Living with driving anxiety can make life miserable. It certainly made mine that way…for years! I absolutely hated it.
The other day, I was looking back (none too fondly, either) on all the ways I used to suffer when I drove. Here are the top 10 things I (used to) absolutely, utterly hate about living with driving anxiety:
What I Hated Most About Living With Driving Anxiety
- Inability to travel — This was easily the worst part of living with driving anxiety for me. I love to travel, see new places and have new experiences. I also love traveling with my children…well, maybe not so much the driving part, but I love the rest of it. 🙂 I couldn’t do any road trips for years when my driving anxiety was at its worst, and it was so frustrating!
- Driving with passengers — It’s odd I hated having passengers in the car given how much I enjoy going places with my kids. It’s a bizarre contradiction and I still have problems with this occasionally. But most of my discomfort was when I drove adult passengers. I felt like I was being watched and/or judged by them, even close friends. This symptom made me feel even more isolated and alone in my driving phobia.
- Physical symptoms of panic attacks — I used to sweat heavily, my heart would race and I’d get a pounding headache. I’d also tremble and my hands would get clammy. Maybe that’s part of why I hated having passengers; I didn’t want anyone to see me turn into a trembling, sweaty, hyperventilating mess.
- Stopping for red lights — I didn’t like driving in traffic, partly because traffic means lots of other cars back up behind you at red lights. I couldn’t stand having people behind me. I’d imagine they were looking at me, judging me, or about to get angry. I’ve since realized this was more about my untreated social anxiety than about driving anxiety, but traffic lights were a big part of what I hated about living with driving anxiety.
- Loud noises / getting startled — Let’s face it, driving is often a loud activity. Traffic noise, car stereos, honking horns, road construction — there’s a lot of auditory overload on the streets. I’m pretty sensitive to sound, and a sudden blast of a car horn or a blaring stereo could send me right through the roof. I was on edge anyway just from being in the car. A sudden loud noise made me feel like I was going to jump out of my skin. I’ve since realized that I was suffering from hypersensitivity anxiety, which was part of living with my driving anxiety.
- Feeling trapped — Similar to the red light thing, I had an overall sense of being trapped whenever I was in the car. I felt like a cornered animal most of the time. This would even happen driving on the highway sometimes, with no other cars anywhere near me. Something about being inside the car itself gave me the creeps. This was because of the hidden connection between agoraphobia and driving.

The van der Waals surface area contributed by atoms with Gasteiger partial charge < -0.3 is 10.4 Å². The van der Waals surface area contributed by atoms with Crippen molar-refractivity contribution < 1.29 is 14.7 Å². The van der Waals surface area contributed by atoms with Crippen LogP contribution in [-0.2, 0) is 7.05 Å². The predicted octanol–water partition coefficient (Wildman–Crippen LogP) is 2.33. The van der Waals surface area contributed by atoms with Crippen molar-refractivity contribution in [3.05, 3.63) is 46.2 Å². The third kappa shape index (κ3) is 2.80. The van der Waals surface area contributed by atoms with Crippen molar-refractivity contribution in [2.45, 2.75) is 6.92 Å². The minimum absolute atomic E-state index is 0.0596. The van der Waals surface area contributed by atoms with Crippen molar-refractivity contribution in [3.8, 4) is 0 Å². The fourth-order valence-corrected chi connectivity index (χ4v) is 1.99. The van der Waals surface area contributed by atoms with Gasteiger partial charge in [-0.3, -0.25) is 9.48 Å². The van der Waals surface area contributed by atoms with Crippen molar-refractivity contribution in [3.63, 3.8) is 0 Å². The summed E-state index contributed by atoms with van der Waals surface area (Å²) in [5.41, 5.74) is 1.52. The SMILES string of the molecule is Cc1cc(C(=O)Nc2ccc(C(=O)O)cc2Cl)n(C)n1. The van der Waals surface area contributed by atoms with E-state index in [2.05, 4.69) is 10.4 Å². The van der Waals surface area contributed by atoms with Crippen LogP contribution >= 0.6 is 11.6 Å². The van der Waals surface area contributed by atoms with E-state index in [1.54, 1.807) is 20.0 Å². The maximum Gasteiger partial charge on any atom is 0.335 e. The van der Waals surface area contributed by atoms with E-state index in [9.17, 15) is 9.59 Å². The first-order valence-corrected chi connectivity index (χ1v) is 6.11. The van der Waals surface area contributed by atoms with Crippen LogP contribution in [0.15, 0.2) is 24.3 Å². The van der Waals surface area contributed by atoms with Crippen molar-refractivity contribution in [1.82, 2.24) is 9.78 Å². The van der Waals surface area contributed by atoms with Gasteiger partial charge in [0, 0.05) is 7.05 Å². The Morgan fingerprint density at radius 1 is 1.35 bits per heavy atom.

- Passing other vehicles — Passing wasn’t my favorite thing. It wasn’t my worst driving anxiety symptom, but I wasn’t crazy about it. I’d stay behind a lot of slow drivers, even when I had lots of room to get around them. Passing was the worst for me when I was driving on the freeway.
- Feeling different from other people — This basically came down anxiety and shame. Why was this happening to me? Why could other people drive calmly and freely when it was so traumatic for me? What was wrong with me? I’d berate myself for living with driving anxiety in the first place, which of course only made it worse.
- Feeling overloaded / overwhelmed — I clearly remember the feeling of “too-muchness” I’d have when driving. It was a basic sense of overload. Everything seemed to be too loud, too bright, and moving too fast. It felt like too much to handle emotionally sometimes, and other times it seemed more of a physical thing. It’s like trying to process too much sensory input without quite being able to do it.
- Lack of resources — Part of the reason I created the Driving Peace program was due to the lack of self-help resources specifically for people living with driving anxiety. Sure, there was lots of material about social anxiety, general anxiety, panic disorder, etc., but almost nothing (except the Driving Fear program) to help people overcome their driving anxiety. And it’s still pretty bleak out there, in my opinion. Despite the enormous amount of material on the Internet for anxiety in general, there are still few comprehensive self-help programs that treat living with driving anxiety effectively.
If you hate living with driving anxiety like I used to, and if you’re tired of the hold in has over your life, click here to get the Driving Peace program now. It’s much more pleasant to look back on the things you used to hate about living with driving anxiety than it is to actually hate them every day. Life is much better on this side of it — the side where it’s finally over. Driving Peace offers a real, effective means for change. If I can do it, you can too!
PS – Please let us all know what you hate most about living with driving anxiety in the comments section below.